China appears to be moving forward with plans to lower tariffs on American car imports, a concession to the Trump administration, who called for the Asian nation to “reduce and remove” retaliatory tariffs on American goods.
As Bloomberg reports, a proposal to cut the tariffs has been submitted to China’s legislature, according to anonymous sources. The plan would cut the tariffs on imported American cars from 40 percent to 15 percent. It’s unclear when, or if, the Chinese government will debate the proposal or put it into effect if passed.
Nevertheless, the news energized American car stocks; shares of Daimler AG, Ford Motor Co., Tesla Inc., and others all climbed following the news.
Earlier in 2018, the Trump administration imposed a series of tariffs on various goods over the course of a few weeks, as BBC News reported at the time. The announcement of the tariffs came out of nowhere, purportedly with no consultation from advisers or economists. Further, as Reuters reported, the majority of economists believed that the tariffs would hurt American farming and manufacturing.
And in fact, as the Hill reported in October, the tariffs have been hurting Americans. That’s because countries affected by the tariffs have either imposed retaliatory tariffs on American goods or have sought other markets for goods that they normally purchased from American companies.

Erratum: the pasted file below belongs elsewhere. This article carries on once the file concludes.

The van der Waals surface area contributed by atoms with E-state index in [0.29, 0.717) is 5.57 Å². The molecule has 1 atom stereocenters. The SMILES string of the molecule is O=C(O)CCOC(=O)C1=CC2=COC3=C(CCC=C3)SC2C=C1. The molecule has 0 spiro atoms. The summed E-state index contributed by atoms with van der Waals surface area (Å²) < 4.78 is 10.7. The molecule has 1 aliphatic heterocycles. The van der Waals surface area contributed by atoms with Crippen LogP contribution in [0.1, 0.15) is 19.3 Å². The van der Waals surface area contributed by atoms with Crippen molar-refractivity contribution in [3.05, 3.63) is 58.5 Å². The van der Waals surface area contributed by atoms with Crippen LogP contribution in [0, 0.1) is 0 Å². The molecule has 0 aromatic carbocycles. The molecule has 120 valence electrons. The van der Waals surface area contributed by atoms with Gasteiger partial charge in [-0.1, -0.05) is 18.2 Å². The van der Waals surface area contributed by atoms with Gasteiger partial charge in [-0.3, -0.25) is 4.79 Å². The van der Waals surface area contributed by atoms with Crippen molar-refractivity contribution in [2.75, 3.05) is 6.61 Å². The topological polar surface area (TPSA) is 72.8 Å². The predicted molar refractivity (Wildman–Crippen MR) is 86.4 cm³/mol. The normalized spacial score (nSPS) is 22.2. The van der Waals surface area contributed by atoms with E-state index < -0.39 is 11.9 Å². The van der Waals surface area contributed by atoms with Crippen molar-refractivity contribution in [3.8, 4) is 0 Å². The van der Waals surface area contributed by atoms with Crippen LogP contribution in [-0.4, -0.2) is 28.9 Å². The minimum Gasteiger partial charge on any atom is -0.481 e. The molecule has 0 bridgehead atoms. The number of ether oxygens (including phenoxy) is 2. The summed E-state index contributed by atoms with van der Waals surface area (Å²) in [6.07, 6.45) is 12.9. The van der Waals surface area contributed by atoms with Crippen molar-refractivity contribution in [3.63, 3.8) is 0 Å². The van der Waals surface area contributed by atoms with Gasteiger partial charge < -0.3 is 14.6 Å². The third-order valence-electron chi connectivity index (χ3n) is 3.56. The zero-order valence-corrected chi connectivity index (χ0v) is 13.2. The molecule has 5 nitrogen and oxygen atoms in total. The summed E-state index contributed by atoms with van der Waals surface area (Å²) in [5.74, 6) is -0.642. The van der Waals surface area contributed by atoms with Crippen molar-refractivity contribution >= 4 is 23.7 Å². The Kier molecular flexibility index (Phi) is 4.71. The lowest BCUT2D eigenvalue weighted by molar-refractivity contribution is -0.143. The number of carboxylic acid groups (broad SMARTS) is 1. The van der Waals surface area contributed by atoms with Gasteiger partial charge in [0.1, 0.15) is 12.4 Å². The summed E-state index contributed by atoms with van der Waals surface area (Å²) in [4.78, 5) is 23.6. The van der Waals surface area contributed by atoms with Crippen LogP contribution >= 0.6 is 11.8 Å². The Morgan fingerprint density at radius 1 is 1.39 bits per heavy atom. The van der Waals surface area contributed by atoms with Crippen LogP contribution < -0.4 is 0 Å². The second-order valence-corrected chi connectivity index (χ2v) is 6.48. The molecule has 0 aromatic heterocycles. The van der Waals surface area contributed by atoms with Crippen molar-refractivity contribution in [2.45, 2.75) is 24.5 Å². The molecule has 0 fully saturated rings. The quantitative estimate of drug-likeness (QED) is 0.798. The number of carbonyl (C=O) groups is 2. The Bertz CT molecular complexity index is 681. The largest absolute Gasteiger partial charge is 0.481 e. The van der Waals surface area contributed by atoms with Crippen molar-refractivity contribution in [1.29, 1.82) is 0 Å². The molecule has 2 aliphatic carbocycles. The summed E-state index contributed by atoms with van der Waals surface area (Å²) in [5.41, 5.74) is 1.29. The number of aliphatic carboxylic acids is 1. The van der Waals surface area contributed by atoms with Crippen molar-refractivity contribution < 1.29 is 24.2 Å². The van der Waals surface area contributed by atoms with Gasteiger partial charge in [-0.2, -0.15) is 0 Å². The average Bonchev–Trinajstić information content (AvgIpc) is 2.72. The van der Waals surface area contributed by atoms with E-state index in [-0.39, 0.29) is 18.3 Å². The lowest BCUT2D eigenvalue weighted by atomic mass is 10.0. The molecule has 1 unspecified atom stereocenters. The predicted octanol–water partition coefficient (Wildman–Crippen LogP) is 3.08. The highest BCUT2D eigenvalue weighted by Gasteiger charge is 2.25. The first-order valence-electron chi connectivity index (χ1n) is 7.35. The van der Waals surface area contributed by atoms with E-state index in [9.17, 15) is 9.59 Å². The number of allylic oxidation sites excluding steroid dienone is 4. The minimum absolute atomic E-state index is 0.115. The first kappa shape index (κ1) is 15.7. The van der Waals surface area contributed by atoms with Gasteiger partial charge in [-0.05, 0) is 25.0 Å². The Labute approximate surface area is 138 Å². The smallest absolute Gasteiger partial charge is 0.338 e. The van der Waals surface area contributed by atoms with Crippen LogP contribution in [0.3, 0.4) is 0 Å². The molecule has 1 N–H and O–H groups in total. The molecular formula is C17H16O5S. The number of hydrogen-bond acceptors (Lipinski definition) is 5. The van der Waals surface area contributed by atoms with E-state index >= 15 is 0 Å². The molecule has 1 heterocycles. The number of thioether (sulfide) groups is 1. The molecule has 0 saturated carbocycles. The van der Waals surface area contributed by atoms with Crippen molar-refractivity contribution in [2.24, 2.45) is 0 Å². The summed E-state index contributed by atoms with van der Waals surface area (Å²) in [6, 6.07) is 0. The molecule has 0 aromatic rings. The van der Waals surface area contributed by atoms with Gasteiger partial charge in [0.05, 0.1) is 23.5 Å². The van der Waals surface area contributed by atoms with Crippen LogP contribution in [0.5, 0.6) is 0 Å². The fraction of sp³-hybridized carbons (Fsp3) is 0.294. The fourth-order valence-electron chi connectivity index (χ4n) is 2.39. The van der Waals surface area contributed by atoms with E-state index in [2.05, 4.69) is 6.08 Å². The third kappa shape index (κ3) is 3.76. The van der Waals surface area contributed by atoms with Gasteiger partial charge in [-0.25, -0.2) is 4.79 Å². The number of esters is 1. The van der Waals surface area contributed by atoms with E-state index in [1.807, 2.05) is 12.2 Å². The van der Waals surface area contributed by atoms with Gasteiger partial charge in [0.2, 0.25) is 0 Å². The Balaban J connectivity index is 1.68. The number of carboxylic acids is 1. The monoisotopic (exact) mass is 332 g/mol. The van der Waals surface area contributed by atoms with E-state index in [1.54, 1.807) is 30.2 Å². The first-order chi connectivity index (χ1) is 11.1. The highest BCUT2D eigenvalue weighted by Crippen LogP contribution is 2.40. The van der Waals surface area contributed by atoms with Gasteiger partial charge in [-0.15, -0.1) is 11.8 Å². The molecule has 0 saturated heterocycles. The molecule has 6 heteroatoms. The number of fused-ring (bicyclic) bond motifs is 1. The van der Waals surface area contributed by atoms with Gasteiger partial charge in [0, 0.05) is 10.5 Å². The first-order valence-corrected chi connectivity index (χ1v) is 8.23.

Businesses have been laying off workers, or at the very least, cutting back on expansion and hiring plans. Other manufacturers have moved their factories abroad. Farmers have found themselves awash in grains, hogs, or other products that they can’t get rid of for lack of buyers; the Chinese (and others) having sought out cheaper products from Argentina, Brazil, and other countries.
In Argentina earlier this month at the G20 Summit, Trump tweeted that he and Chinese President Xi Jinping had worked out a deal to dial back the competing tariffs and call for a truce in their trade war.
Freya Beamish, chief Asia economist at Pantheon Macroeconomics, said that it’s a good sign for both countries.
“Now we are seeing the possibility that China will come through with reductions of tariffs on U.S. autos and that’s another good, concrete step.”
However, thorny issues remain between the U.S. and the Chinese, including the arrest of Huawei Technologies Co. Chief Financial Officer Meng Wanzhou over sanctions violations. Whether or not the detainment of the Huawei CFO will derail efforts to dial back the trade war remains to be seen.